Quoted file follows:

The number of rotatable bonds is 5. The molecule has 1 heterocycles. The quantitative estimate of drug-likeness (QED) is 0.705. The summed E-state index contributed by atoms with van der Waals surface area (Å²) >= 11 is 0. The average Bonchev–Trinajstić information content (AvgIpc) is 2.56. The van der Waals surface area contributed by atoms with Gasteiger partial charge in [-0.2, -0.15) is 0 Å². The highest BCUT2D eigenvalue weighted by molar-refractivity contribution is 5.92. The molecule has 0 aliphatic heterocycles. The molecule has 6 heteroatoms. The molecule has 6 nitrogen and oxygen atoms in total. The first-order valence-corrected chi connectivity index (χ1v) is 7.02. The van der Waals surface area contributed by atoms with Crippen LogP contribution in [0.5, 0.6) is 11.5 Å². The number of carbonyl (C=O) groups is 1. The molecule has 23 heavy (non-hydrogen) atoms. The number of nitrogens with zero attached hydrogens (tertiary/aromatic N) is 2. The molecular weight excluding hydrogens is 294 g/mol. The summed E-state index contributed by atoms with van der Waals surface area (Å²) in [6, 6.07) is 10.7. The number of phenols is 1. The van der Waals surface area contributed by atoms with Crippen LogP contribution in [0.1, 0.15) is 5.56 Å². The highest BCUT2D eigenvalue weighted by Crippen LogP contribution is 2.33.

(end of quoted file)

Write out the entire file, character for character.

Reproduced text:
The number of rotatable bonds is 5. The molecule has 1 heterocycles. The quantitative estimate of drug-likeness (QED) is 0.705. The summed E-state index contributed by atoms with van der Waals surface area (Å²) >= 11 is 0. The average Bonchev–Trinajstić information content (AvgIpc) is 2.56. The van der Waals surface area contributed by atoms with Gasteiger partial charge in [-0.2, -0.15) is 0 Å². The highest BCUT2D eigenvalue weighted by molar-refractivity contribution is 5.92. The molecule has 0 aliphatic heterocycles. The molecule has 6 heteroatoms. The molecule has 6 nitrogen and oxygen atoms in total. The first-order valence-corrected chi connectivity index (χ1v) is 7.02. The van der Waals surface area contributed by atoms with Crippen LogP contribution in [0.5, 0.6) is 11.5 Å². The number of carbonyl (C=O) groups is 1. The molecule has 23 heavy (non-hydrogen) atoms. The number of nitrogens with zero attached hydrogens (tertiary/aromatic N) is 2. The molecular weight excluding hydrogens is 294 g/mol. The summed E-state index contributed by atoms with van der Waals surface area (Å²) in [6, 6.07) is 10.7. The number of phenols is 1. The van der Waals surface area contributed by atoms with Crippen LogP contribution in [0.1, 0.15) is 5.56 Å². The highest BCUT2D eigenvalue weighted by Crippen LogP contribution is 2.33.